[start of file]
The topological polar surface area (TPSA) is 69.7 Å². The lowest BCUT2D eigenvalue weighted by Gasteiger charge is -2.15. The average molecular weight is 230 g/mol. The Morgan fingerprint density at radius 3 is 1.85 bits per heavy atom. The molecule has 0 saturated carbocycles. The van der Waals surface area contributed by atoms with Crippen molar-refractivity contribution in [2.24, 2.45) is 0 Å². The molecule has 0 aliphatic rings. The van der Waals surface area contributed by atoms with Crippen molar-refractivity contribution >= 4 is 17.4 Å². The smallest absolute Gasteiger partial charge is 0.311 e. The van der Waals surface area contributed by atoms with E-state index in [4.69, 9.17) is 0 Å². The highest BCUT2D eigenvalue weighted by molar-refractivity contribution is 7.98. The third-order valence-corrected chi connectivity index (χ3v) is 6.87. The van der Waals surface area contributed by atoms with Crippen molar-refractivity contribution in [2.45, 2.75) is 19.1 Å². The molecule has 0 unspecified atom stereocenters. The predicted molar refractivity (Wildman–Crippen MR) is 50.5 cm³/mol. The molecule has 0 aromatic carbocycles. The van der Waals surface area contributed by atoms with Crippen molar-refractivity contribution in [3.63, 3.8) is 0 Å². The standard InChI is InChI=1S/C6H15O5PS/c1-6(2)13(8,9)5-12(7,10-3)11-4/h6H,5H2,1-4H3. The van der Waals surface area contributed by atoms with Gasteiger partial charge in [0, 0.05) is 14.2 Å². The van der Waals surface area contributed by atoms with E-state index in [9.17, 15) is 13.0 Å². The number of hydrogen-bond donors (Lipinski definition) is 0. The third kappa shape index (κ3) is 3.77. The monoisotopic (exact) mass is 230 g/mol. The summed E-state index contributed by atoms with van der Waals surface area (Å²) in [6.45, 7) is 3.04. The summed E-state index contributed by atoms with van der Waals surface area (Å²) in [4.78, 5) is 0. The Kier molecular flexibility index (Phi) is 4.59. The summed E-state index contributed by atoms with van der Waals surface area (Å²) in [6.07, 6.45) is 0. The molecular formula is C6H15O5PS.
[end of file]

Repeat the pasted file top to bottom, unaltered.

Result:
The topological polar surface area (TPSA) is 69.7 Å². The lowest BCUT2D eigenvalue weighted by Gasteiger charge is -2.15. The average molecular weight is 230 g/mol. The Morgan fingerprint density at radius 3 is 1.85 bits per heavy atom. The molecule has 0 saturated carbocycles. The van der Waals surface area contributed by atoms with Crippen molar-refractivity contribution in [2.24, 2.45) is 0 Å². The molecule has 0 aliphatic rings. The van der Waals surface area contributed by atoms with Crippen molar-refractivity contribution >= 4 is 17.4 Å². The smallest absolute Gasteiger partial charge is 0.311 e. The van der Waals surface area contributed by atoms with E-state index in [4.69, 9.17) is 0 Å². The highest BCUT2D eigenvalue weighted by molar-refractivity contribution is 7.98. The third-order valence-corrected chi connectivity index (χ3v) is 6.87. The van der Waals surface area contributed by atoms with Crippen molar-refractivity contribution in [2.45, 2.75) is 19.1 Å². The molecule has 0 unspecified atom stereocenters. The predicted molar refractivity (Wildman–Crippen MR) is 50.5 cm³/mol. The molecule has 0 aromatic carbocycles. The van der Waals surface area contributed by atoms with Crippen molar-refractivity contribution in [3.63, 3.8) is 0 Å². The standard InChI is InChI=1S/C6H15O5PS/c1-6(2)13(8,9)5-12(7,10-3)11-4/h6H,5H2,1-4H3. The van der Waals surface area contributed by atoms with Gasteiger partial charge in [0, 0.05) is 14.2 Å². The van der Waals surface area contributed by atoms with E-state index in [9.17, 15) is 13.0 Å². The number of hydrogen-bond donors (Lipinski definition) is 0. The third kappa shape index (κ3) is 3.77. The monoisotopic (exact) mass is 230 g/mol. The summed E-state index contributed by atoms with van der Waals surface area (Å²) in [6.45, 7) is 3.04. The summed E-state index contributed by atoms with van der Waals surface area (Å²) in [4.78, 5) is 0. The Kier molecular flexibility index (Phi) is 4.59. The summed E-state index contributed by atoms with van der Waals surface area (Å²) in [6.07, 6.45) is 0. The molecular formula is C6H15O5PS.